Many recent accidents have clearly identified the contribution of bad alarm management practices as a major contribution. Action has been taken by regulators, standards bodies and customer forums to provide good guidance on alarm improvement, targets have been set through organizations like EEMUA who have effectively raised the bar in all industrial sectors. However, many struggle still with alarm management, especially alarm floods, and will continue to, until they address their HMI issues.
Little has been published on the contribution of poor HMI design but the significant contribution to major accidents and losses is evident in the accident reports. Common themes being loss of the big picture, data overload, missed information or alarms, operators being reactive and waiting, they are operating by alarms.
The continued use of crowded graphics with no color restrictions producing visual noise is still not on many managers radar. Even though best practices and use of grey-scale graphics have been identified as a major step forward and have demonstrated the ability to improve an operators performance to detect, diagnose and recover from abnormal situations.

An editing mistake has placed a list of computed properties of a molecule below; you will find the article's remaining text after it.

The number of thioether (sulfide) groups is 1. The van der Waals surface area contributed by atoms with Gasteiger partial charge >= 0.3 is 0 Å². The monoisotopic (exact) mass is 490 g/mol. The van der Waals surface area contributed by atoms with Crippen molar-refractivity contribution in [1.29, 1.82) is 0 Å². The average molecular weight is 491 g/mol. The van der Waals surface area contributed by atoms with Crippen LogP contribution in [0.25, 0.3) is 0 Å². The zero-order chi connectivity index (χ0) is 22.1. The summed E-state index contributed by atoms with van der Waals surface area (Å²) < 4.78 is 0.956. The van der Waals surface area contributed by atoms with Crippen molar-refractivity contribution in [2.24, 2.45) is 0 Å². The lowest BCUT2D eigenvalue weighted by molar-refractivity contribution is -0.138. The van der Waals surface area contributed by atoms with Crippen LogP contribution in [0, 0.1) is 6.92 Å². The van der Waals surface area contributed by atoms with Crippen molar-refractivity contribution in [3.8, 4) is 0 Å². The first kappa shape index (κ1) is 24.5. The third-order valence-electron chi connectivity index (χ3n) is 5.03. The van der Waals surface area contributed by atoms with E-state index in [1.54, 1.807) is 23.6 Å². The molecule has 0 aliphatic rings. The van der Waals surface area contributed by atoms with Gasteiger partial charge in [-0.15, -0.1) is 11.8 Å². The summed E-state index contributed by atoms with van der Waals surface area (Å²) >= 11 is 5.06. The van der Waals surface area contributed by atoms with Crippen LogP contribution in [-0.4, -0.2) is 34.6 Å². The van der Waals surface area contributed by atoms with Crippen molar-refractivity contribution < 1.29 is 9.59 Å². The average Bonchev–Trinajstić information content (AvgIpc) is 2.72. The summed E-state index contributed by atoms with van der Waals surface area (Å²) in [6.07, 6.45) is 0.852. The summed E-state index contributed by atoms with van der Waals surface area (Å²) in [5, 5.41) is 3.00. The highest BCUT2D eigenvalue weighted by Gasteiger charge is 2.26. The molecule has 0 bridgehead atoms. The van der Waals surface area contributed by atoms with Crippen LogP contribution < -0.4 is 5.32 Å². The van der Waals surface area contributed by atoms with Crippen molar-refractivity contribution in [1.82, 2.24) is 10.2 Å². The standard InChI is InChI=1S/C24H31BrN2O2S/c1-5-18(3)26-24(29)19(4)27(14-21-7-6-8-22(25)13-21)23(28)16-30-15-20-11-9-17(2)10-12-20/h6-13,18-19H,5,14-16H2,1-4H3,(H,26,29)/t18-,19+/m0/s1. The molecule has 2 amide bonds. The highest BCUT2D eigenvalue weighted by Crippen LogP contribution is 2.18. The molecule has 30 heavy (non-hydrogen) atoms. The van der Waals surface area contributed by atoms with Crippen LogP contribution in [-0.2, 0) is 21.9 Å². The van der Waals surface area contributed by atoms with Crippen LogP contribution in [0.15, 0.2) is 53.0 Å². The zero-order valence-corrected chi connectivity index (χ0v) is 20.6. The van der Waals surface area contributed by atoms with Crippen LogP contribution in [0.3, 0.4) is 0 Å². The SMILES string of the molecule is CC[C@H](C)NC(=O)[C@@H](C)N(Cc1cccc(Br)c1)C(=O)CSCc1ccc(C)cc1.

A new topic to our industry but not too many others is Situation Awareness and how alarms are just tool to help an operator become aware of change, this topic looks at our past and demonstrates how our operators' HMI used to be less dependent on alarms through the continuous monitoring of plant and process trends and the ability to see the "big picture".
We have the technology today to address these issues, our DCS systems are very capable but are being abused by over use of color and fancy three dimensional graphics that are compromising situation awareness.
We will never resolve alarm management issues until we get the balance right and focus attention on good HMI practices, many now have a written alarm philosophy, how many have a HMI philosophy. To mitigate major accidents and losses we need high performance HMI that truly impacts an operators performance. What we have today does not work and has proven that it exposes us to unacceptable risk.
This was originally posted in "The Process Automation Usability Project." See the responses he got there and contribute with your own here.